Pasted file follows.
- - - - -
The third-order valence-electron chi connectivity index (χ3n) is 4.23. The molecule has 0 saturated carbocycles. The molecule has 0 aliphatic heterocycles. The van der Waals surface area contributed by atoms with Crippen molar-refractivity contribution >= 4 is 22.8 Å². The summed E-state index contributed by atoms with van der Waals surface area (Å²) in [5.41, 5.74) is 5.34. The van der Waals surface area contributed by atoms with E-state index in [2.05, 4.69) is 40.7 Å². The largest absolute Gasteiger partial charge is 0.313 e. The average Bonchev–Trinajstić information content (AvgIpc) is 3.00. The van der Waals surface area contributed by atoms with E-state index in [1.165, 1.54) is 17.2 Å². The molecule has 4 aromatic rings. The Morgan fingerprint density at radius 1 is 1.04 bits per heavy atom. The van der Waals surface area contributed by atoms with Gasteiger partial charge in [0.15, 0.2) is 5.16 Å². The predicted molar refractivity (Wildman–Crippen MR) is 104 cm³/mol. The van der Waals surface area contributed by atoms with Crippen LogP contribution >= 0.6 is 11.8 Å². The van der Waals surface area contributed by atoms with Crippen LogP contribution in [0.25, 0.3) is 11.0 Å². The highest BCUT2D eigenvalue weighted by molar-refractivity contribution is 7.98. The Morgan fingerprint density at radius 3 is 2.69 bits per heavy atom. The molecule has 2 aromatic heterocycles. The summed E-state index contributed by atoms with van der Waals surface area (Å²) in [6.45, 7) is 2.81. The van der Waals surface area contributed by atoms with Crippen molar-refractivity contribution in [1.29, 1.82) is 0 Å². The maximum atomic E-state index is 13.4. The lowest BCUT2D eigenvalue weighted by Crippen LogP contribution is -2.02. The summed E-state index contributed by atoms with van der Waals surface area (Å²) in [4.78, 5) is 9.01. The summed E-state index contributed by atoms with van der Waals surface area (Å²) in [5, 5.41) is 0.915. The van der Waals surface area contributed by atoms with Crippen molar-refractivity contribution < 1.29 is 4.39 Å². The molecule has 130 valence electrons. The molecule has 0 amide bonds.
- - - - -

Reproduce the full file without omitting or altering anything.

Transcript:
The third-order valence-electron chi connectivity index (χ3n) is 4.23. The molecule has 0 saturated carbocycles. The molecule has 0 aliphatic heterocycles. The van der Waals surface area contributed by atoms with Crippen molar-refractivity contribution >= 4 is 22.8 Å². The summed E-state index contributed by atoms with van der Waals surface area (Å²) in [5.41, 5.74) is 5.34. The van der Waals surface area contributed by atoms with E-state index in [2.05, 4.69) is 40.7 Å². The largest absolute Gasteiger partial charge is 0.313 e. The average Bonchev–Trinajstić information content (AvgIpc) is 3.00. The van der Waals surface area contributed by atoms with E-state index in [1.165, 1.54) is 17.2 Å². The molecule has 4 aromatic rings. The Morgan fingerprint density at radius 1 is 1.04 bits per heavy atom. The van der Waals surface area contributed by atoms with Gasteiger partial charge in [0.15, 0.2) is 5.16 Å². The predicted molar refractivity (Wildman–Crippen MR) is 104 cm³/mol. The van der Waals surface area contributed by atoms with Crippen LogP contribution >= 0.6 is 11.8 Å². The van der Waals surface area contributed by atoms with Crippen LogP contribution in [0.25, 0.3) is 11.0 Å². The highest BCUT2D eigenvalue weighted by molar-refractivity contribution is 7.98. The Morgan fingerprint density at radius 3 is 2.69 bits per heavy atom. The molecule has 2 aromatic heterocycles. The summed E-state index contributed by atoms with van der Waals surface area (Å²) in [6.45, 7) is 2.81. The van der Waals surface area contributed by atoms with Crippen molar-refractivity contribution in [1.29, 1.82) is 0 Å². The maximum atomic E-state index is 13.4. The lowest BCUT2D eigenvalue weighted by Crippen LogP contribution is -2.02. The summed E-state index contributed by atoms with van der Waals surface area (Å²) in [4.78, 5) is 9.01. The summed E-state index contributed by atoms with van der Waals surface area (Å²) in [5, 5.41) is 0.915. The van der Waals surface area contributed by atoms with Crippen molar-refractivity contribution < 1.29 is 4.39 Å². The molecule has 130 valence electrons. The molecule has 0 amide bonds.